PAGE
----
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Eggs for Dinner! - The New York Times

Category: Food & Drink,Lifestyle

Hi and welcome to Five Weeknight Dishes, with recipes for busy people who still want something good to eat. Scrambled eggs were the first dish I learned to cook as a kid, dragging the white rubber spatula in the skillet at 12, 3, 6 and 9, so it makes a kind of sense that eggs are my favorite dinner in adulthood, stretching back to my single days when I lived alone and could eat whatever I liked. Even then, maybe especially then, I could have had eggs every night of the week. They are my desert-island food, along with bagels and lox, or a good take on a niçoise salad, or maybe a salty burger with crispy fries. (All great with an egg on top.)

Two dishes below feature eggs — one as the main event (the huevos rotos), another in which it provides a luxuriously yolky finish (the pasta). And for those of you who don’t love a good egg, we have citrusy, briny and creamy options for you too. As always, if you have requests, suggestions or kitchen dilemmas, I’m at dearemily@nytimes.com.

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Here are five dishes for the week:

1. Huevos Rotos (Broken Eggs)

This clever vegetarian version of the Spanish dish huevos rotos uses smoked paprika and red-pepper flakes to replace the chorizo it’s typically made with. I’d plan on two eggs per adult for dinner, and serve it with a heap of sautéed kale and a cold beer.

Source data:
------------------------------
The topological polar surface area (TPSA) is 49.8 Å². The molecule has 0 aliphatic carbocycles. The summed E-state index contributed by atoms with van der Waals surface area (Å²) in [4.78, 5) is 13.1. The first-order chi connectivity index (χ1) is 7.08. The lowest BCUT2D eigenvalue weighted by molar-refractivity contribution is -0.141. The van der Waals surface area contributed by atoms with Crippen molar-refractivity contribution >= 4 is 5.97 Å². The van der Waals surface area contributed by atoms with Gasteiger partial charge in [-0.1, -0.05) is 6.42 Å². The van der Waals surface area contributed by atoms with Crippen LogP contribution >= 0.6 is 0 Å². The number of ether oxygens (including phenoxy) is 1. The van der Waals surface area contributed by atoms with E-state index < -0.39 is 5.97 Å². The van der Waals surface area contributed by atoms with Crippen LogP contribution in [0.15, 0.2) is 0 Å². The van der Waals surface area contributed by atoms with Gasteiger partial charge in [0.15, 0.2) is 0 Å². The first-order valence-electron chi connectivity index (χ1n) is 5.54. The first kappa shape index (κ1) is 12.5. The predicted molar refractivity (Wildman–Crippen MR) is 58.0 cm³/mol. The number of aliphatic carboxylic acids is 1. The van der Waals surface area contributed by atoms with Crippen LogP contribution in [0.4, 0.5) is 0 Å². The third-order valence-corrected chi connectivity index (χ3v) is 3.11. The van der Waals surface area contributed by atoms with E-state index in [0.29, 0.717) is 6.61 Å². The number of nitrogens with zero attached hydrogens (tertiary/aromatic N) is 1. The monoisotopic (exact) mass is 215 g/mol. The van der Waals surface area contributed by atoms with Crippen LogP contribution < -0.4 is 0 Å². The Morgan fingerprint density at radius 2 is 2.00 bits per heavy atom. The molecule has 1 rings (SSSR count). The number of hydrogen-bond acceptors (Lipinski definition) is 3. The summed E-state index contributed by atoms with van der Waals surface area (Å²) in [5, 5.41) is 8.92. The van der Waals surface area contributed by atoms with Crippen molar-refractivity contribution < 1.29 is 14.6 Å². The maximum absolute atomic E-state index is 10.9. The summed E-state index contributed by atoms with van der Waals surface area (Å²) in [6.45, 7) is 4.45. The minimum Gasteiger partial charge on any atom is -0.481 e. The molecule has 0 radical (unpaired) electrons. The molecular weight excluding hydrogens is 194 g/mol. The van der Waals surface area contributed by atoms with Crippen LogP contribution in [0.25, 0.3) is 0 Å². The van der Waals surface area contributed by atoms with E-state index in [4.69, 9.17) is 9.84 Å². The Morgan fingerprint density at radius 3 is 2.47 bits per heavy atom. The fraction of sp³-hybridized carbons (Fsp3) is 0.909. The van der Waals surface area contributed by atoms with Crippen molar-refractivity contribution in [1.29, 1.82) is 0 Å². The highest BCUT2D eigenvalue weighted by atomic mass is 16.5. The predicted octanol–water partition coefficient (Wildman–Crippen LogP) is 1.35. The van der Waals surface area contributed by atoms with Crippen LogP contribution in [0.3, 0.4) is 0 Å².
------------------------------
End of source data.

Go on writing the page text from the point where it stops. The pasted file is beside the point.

2. Slow-Roasted Salmon With Citrus and Herbs

This salmon! It is outrageously good, silky and stunningly simple. The word “slow” in the name just means 30 minutes in the oven rather than the typical 15 or so that salmon requires. You can sub in cod or halibut, and you can get by with less oil than the recipe calls for — think 2/3 of a cup or so. Add arugula and olive oil to the herbs and lemon to make a more robust salad, and serve with rice.

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3. Braised Chicken Thighs With Greens and Olives

Savory, saucy chicken plus salty, firm olives plus plump, sweet raisins — I really like this one, and it’s an easy way to get something great on the table in well under an hour. Go hard on the greens to make it a one-pot meal, and add toast on the side for sopping up broth.

4. Creamy White Bean and Fennel Casserole

More toast, more sopping, but this time it’s for wondrously creamy white beans and fennel. A crisp, lemon-and-Parm-spiked panko topping balances out the flavors and textures. I’d serve this as a vegetarian main course, but you could add sausage to the beans, giving it the vibe of a very simplified, very quick cassoulet. Green salad on the side, please. And, yes, toast.

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5. Pasta With Wilted Greens, Bacon and Fried Egg

Nothing fancy, but still a treat. Every bacon-lover will go wild for this pasta, though [she lowers her voice to a whisper] you can make this without the bacon and use olive oil instead. (Add lots more cheese to finish, and some red-pepper flakes wouldn’t hurt either.) No matter how you do it, use the best-quality ingredients you can manage. With a dish this simple, the little things matter.

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